Only days ago, its Health Minister, Jafar Allawi, was seen on television pleading to Ayatollah Ali Al-Sistani, the spiritual leader of Iraq’s Shia Muslims, for help. His government had failed to agree to Allawi’s plea for emergency funding to cope with the Corona crisis.

Iraq is a country devastated by decades of war, internecine conflict, dictatorship, corruption and poverty, and now its beleaguered staff and broken infrastructure is being asked to deal with one of the most virulent viruses the world has ever known.

The hundreds of thousands of Yazidi IDPs living in the sprawling camps in the north are particularly at risk. AMAR field teams are doing all they can to limit the spread by dispensing much needed advice and support to those most in need.

For the last 27 years, AMAR has been at the forefront of efforts to support and enhance the Iraqi health care system. We have built, refurbished and run more than 75 health care centres, our medical professionals have carried out almost 11 million consultations, and our teams have been caring for and supporting hundreds of thousands of Yazidi IDPs since the ISIS invasion of 2014.

To continue to do this we need your support. Without our amazing donors we could not have achieved so much for more than a quarter of a century. Today, with COVID-19 the very latest threat to the lives and livelihoods of the poor Iraqi people, we need your help more than ever.

ALL THE WAYS YOU CAN DONATE DONATE BY CHEQUE DONATE BY UK CREDIT OR DEBIT CARD

Search for us on Virgin money giving under AMAR International Charitable Foundation or go to our website www.amarfoundation.org

We are delighted to add that the appeal is being backed by the Joss Stone Foundation (@JossStone) which aims to raise awareness and support for more than 200 charities globally. Thank you so much Joss!

SUPPORT AMAR ICF VIA VIRGIN MONEY HERE

or

PLEASE FIND THE DONATION FORM HERE

(Source: IBBC)

COVID-19 is spreading rapidly across the world. Governments of even the wealthiest countries are struggling to cope with the scale of the Pandemic. For Iraq this is nothing short of disaster. Iraq’s health care system is in almost permanent crisis, constantly on the brink of collapse.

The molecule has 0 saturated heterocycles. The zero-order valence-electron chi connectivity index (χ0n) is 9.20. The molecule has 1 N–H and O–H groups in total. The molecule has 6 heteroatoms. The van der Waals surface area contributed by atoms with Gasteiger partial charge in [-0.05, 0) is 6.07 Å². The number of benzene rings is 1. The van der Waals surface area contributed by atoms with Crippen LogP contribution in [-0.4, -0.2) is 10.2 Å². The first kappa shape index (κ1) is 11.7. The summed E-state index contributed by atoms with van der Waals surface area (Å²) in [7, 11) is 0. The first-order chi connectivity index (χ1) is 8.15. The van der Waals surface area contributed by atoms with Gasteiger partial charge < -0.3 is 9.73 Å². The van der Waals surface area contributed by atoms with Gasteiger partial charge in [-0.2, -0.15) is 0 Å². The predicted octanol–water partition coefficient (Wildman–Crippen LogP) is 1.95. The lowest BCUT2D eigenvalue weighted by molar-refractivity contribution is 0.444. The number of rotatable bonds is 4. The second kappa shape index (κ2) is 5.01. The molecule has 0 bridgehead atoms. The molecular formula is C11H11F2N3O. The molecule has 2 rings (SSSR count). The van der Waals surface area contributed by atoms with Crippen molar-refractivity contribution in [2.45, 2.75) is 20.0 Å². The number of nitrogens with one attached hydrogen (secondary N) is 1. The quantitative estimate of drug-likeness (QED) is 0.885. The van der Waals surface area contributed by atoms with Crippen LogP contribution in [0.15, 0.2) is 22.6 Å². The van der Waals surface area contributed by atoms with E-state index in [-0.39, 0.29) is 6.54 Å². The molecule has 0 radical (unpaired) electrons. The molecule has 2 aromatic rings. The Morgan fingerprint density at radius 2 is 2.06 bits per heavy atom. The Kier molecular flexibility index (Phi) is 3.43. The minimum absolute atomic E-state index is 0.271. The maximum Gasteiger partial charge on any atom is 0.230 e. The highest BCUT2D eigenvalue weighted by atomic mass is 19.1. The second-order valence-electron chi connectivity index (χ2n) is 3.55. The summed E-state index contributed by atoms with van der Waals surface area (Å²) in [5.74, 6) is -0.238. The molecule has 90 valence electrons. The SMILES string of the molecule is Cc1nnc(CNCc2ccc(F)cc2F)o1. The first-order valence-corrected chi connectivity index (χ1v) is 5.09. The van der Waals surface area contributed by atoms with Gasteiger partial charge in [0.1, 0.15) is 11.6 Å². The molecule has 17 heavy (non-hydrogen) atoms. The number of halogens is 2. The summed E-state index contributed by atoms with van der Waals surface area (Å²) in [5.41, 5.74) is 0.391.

Only days ago, its Health Minister, Jafar Allawi, was seen on television pleading to Ayatollah Ali Al-Sistani, the spiritual leader of Iraq’s Shia Muslims, for help. His government had failed to agree to Allawi’s plea for emergency funding to cope with the Corona crisis.

Iraq is a country devastated by decades of war, internecine conflict, dictatorship, corruption and poverty, and now its beleaguered staff and broken infrastructure is being asked to deal with one of the most virulent viruses the world has ever known.

The hundreds of thousands of Yazidi IDPs living in the sprawling camps in the north are particularly at risk. AMAR field teams are doing all they can to limit the spread by dispensing much needed advice and support to those most in need.

For the last 27 years, AMAR has been at the forefront of efforts to support and enhance the Iraqi health care system. We have built, refurbished and run more than 75 health care centres, our medical professionals have carried out almost 11 million consultations, and our teams have been caring for and supporting hundreds of thousands of Yazidi IDPs since the ISIS invasion of 2014.

To continue to do this we need your support. Without our amazing donors we could not have achieved so much for more than a quarter of a century. Today, with COVID-19 the very latest threat to the lives and livelihoods of the poor Iraqi people, we need your help more than ever.

ALL THE WAYS YOU CAN DONATE DONATE BY CHEQUE DONATE BY UK CREDIT OR DEBIT CARD

Search for us on Virgin money giving under AMAR International Charitable Foundation or go to our website www.amarfoundation.org

We are delighted to add that the appeal is being backed by the Joss Stone Foundation (@JossStone) which aims to raise awareness and support for more than 200 charities globally. Thank you so much Joss!

SUPPORT AMAR ICF VIA VIRGIN MONEY HERE

or

PLEASE FIND THE DONATION FORM HERE

(Source: IBBC)

By John Lee.

The Iraq Britain Business Council (IBBC) has announced that it has established a Health Sector Table.

This Table will be chaired by Professor David Kerr, Rhodes Professor of Clinical Pharmacology and Cancer Therapeutics, and Head of Department of Clinical Pharmacology at Oxford University.

It is being supported by the Iraqi Minister of Health and the Environment, Dr Ala Alwan, who attended its first meeting.